Mobile app to diagnose sleep apnea
ResApp, known for its contribution to the digital health industry, develops a new smartphone-based technology to detect sleep apnea at home when sleeping.
Based in Brisbane, Australia, ResApp Health, which is a digital health enterprise who specializes in developing digital healthcare solutions, is now expanding its smartphone expertise in the new arena of Obstructive Sleep Apnea (OSA). It is directing medical experimental studies for its newest technology where a smartphone is used to detect Sleep Apnea using sound.
Sleep apnea is a common medical ailment where the breathing of a person is interrupted while sleep.
It has been estimated that this disorder affects over 18 million American adults. If OSA is not treated on time, it can increase the threat of hypertension, heart disease, Type 2 diabetes, and stroke.
At present, OSA is largely diagnosed through sleep laboratory Polysomnography or home sleep testing that uses specific equipment to observe a patient’s breathing patterns, brain, heart, and lung goings-on, movements of arms and legs, and oxygen levels in the blood when sleeping. However, both the methods have a trivial effect because of the higher charges and lower obtainability.
The polysomnography procedure is time and labour consuming. To be precise, it takes approximately one hour just to equip each patient with the machine sensors. Then all through the eight hours of sleeping, the specialist monitors the sensors and make sure that they stay correctly attached to the patient’s body throughout the monitoring. Then the data collected though sensors are processed manually to check the sleep apnea events.
In order to find a time-saving resolution for this, ResApp has designed new machine-learning algorithms to record and evaluate a patient’s breathing and snoring sounds during sleeping hours using a smartphone which is put on a bedside table.
It is done to check the severity of OSA for that patient.
Currently, the company is working with Dr Philip Currie and Dr Ivan Ling from Cardio Respiratory Sleep (CRS) to employ patients at The Park Private Hospital and Hollywood Private Hospital, located in Perth, Australia.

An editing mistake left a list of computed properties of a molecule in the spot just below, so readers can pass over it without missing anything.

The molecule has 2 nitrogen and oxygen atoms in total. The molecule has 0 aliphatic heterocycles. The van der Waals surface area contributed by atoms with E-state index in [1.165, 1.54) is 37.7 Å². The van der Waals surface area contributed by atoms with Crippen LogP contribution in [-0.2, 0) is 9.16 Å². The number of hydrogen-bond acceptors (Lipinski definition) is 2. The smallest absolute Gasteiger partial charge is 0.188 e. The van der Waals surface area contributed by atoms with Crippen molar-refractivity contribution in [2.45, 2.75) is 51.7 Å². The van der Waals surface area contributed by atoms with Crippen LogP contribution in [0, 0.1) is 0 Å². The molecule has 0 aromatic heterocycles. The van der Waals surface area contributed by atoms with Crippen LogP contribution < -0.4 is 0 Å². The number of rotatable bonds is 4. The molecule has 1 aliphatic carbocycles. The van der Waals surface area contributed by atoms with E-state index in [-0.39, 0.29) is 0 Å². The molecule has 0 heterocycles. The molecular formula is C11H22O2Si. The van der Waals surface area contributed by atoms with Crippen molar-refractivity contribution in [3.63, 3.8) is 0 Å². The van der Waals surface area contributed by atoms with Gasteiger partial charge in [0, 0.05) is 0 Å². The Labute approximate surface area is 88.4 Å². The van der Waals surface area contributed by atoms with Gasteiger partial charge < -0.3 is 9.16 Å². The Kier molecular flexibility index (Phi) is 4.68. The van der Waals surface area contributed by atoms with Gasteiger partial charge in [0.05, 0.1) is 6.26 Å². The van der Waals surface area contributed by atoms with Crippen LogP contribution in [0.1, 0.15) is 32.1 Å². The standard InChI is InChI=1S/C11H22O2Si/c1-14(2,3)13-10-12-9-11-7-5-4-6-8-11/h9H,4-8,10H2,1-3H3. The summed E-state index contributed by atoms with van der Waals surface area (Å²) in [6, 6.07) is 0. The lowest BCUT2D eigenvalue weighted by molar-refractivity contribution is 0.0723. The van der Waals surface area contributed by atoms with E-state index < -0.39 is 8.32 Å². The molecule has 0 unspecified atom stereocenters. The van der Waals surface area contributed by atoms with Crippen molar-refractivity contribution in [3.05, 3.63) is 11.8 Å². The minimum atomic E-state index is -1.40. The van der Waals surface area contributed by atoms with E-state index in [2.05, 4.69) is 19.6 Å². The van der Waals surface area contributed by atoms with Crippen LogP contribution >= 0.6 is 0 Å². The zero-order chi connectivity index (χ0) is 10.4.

ResApp released proof of concept key findings in the form of the initial results of a clinical trial done on a group of 731 patients, which revealed that the technology managed to achieve 86 % sensitivity and 83 % specificity for recognizing the patients with moderate and severe sleep apnea disorder.
Even though the company will have to do its US clinical trial again, it managed to achieve 90% accuracy in its Australian clinical trial, which as was announced in December.
CEO and managing director of ResApp, Tony Keating said that we are very excited about these excellent preliminary results for identifying [obstructive sleep apnea]. He further stated, “There is a strong clinical and economic need for reducing the number of undiagnosed sleep apnea sufferers, and by utilizing a smartphone we have the opportunity to deliver a highly-scalable, accurate, and easy-to-use screening test to the mass market.
By leveraging our expertise in using audio signatures to identify respiratory conditions we have created another large commercial opportunity.
In past few years, sleep apnea has been gaining a lot of attention from the digital health industry. Indeed, a recent study shown at the American Heart Association revealed that when cardiogram is incorporated with the Apple Watch, it could identify sleep apnea.
Image credit: www.lifehacker.com.au